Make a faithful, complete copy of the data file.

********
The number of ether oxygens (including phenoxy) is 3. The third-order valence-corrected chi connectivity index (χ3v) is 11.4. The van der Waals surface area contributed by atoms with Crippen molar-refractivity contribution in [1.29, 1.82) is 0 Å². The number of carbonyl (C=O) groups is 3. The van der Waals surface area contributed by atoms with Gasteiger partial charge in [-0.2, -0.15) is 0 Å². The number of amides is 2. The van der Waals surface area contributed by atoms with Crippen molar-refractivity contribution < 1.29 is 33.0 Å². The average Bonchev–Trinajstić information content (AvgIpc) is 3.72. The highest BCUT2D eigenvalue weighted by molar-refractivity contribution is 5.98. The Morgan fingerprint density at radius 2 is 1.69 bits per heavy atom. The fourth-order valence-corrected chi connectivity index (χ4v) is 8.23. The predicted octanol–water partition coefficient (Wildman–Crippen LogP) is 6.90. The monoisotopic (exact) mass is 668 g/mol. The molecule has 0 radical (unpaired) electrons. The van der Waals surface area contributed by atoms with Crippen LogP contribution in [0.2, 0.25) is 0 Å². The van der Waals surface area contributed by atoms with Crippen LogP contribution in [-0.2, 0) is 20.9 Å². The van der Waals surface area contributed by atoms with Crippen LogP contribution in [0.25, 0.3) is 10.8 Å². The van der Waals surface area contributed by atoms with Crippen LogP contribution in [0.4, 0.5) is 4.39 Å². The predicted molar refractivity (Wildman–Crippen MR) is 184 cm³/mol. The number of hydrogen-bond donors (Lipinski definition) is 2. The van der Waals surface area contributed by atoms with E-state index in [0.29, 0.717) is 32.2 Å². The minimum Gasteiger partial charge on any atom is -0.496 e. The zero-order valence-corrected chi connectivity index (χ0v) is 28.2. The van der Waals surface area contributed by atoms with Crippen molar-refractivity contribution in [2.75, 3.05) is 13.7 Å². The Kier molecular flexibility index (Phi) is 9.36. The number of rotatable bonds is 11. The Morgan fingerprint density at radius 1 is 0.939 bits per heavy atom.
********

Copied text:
The number of ether oxygens (including phenoxy) is 3. The third-order valence-corrected chi connectivity index (χ3v) is 11.4. The van der Waals surface area contributed by atoms with Crippen molar-refractivity contribution in [1.29, 1.82) is 0 Å². The number of carbonyl (C=O) groups is 3. The van der Waals surface area contributed by atoms with Gasteiger partial charge in [-0.2, -0.15) is 0 Å². The number of amides is 2. The van der Waals surface area contributed by atoms with Crippen molar-refractivity contribution < 1.29 is 33.0 Å². The average Bonchev–Trinajstić information content (AvgIpc) is 3.72. The highest BCUT2D eigenvalue weighted by molar-refractivity contribution is 5.98. The Morgan fingerprint density at radius 2 is 1.69 bits per heavy atom. The fourth-order valence-corrected chi connectivity index (χ4v) is 8.23. The predicted octanol–water partition coefficient (Wildman–Crippen LogP) is 6.90. The monoisotopic (exact) mass is 668 g/mol. The molecule has 0 radical (unpaired) electrons. The van der Waals surface area contributed by atoms with Crippen LogP contribution in [0.2, 0.25) is 0 Å². The van der Waals surface area contributed by atoms with Crippen LogP contribution in [-0.2, 0) is 20.9 Å². The van der Waals surface area contributed by atoms with Crippen LogP contribution in [0.25, 0.3) is 10.8 Å². The van der Waals surface area contributed by atoms with Crippen LogP contribution in [0.4, 0.5) is 4.39 Å². The predicted molar refractivity (Wildman–Crippen MR) is 184 cm³/mol. The number of hydrogen-bond donors (Lipinski definition) is 2. The van der Waals surface area contributed by atoms with E-state index in [0.29, 0.717) is 32.2 Å². The minimum Gasteiger partial charge on any atom is -0.496 e. The zero-order valence-corrected chi connectivity index (χ0v) is 28.2. The van der Waals surface area contributed by atoms with Crippen molar-refractivity contribution in [2.75, 3.05) is 13.7 Å². The Kier molecular flexibility index (Phi) is 9.36. The number of rotatable bonds is 11. The Morgan fingerprint density at radius 1 is 0.939 bits per heavy atom.